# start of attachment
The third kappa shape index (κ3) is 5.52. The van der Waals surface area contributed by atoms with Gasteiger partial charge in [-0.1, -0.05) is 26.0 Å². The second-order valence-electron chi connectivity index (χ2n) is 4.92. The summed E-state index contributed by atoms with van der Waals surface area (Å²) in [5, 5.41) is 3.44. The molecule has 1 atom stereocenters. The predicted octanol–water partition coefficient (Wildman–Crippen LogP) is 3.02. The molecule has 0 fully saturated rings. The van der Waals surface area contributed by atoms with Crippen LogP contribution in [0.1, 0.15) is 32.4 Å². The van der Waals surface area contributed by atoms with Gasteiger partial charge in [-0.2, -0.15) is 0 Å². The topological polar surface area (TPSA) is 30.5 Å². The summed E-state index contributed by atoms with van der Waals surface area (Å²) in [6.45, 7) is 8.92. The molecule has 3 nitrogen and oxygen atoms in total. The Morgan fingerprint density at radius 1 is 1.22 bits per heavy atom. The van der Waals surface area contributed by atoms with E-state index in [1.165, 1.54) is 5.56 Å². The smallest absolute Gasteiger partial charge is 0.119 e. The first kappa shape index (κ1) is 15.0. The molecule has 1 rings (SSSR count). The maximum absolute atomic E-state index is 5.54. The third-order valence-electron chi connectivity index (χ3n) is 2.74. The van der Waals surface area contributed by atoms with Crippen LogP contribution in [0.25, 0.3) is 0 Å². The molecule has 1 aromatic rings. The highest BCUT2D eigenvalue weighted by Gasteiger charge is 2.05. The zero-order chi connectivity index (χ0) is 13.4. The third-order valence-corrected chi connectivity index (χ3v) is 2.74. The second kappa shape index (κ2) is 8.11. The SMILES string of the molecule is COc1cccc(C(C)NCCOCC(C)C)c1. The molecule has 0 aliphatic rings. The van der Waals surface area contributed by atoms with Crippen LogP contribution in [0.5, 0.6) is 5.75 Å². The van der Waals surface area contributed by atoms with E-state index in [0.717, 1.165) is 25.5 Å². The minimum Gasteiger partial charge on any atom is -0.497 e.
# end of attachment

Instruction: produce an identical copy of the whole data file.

The third kappa shape index (κ3) is 5.52. The van der Waals surface area contributed by atoms with Gasteiger partial charge in [-0.1, -0.05) is 26.0 Å². The second-order valence-electron chi connectivity index (χ2n) is 4.92. The summed E-state index contributed by atoms with van der Waals surface area (Å²) in [5, 5.41) is 3.44. The molecule has 1 atom stereocenters. The predicted octanol–water partition coefficient (Wildman–Crippen LogP) is 3.02. The molecule has 0 fully saturated rings. The van der Waals surface area contributed by atoms with Crippen LogP contribution in [0.1, 0.15) is 32.4 Å². The van der Waals surface area contributed by atoms with Gasteiger partial charge in [-0.2, -0.15) is 0 Å². The topological polar surface area (TPSA) is 30.5 Å². The summed E-state index contributed by atoms with van der Waals surface area (Å²) in [6.45, 7) is 8.92. The molecule has 3 nitrogen and oxygen atoms in total. The Morgan fingerprint density at radius 1 is 1.22 bits per heavy atom. The van der Waals surface area contributed by atoms with E-state index in [1.165, 1.54) is 5.56 Å². The smallest absolute Gasteiger partial charge is 0.119 e. The first kappa shape index (κ1) is 15.0. The molecule has 1 rings (SSSR count). The maximum absolute atomic E-state index is 5.54. The third-order valence-electron chi connectivity index (χ3n) is 2.74. The van der Waals surface area contributed by atoms with Crippen LogP contribution in [0.25, 0.3) is 0 Å². The molecule has 1 aromatic rings. The highest BCUT2D eigenvalue weighted by Gasteiger charge is 2.05. The zero-order chi connectivity index (χ0) is 13.4. The third-order valence-corrected chi connectivity index (χ3v) is 2.74. The second kappa shape index (κ2) is 8.11. The SMILES string of the molecule is COc1cccc(C(C)NCCOCC(C)C)c1. The molecule has 0 aliphatic rings. The van der Waals surface area contributed by atoms with Crippen LogP contribution in [0.5, 0.6) is 5.75 Å². The van der Waals surface area contributed by atoms with E-state index in [0.717, 1.165) is 25.5 Å². The minimum Gasteiger partial charge on any atom is -0.497 e.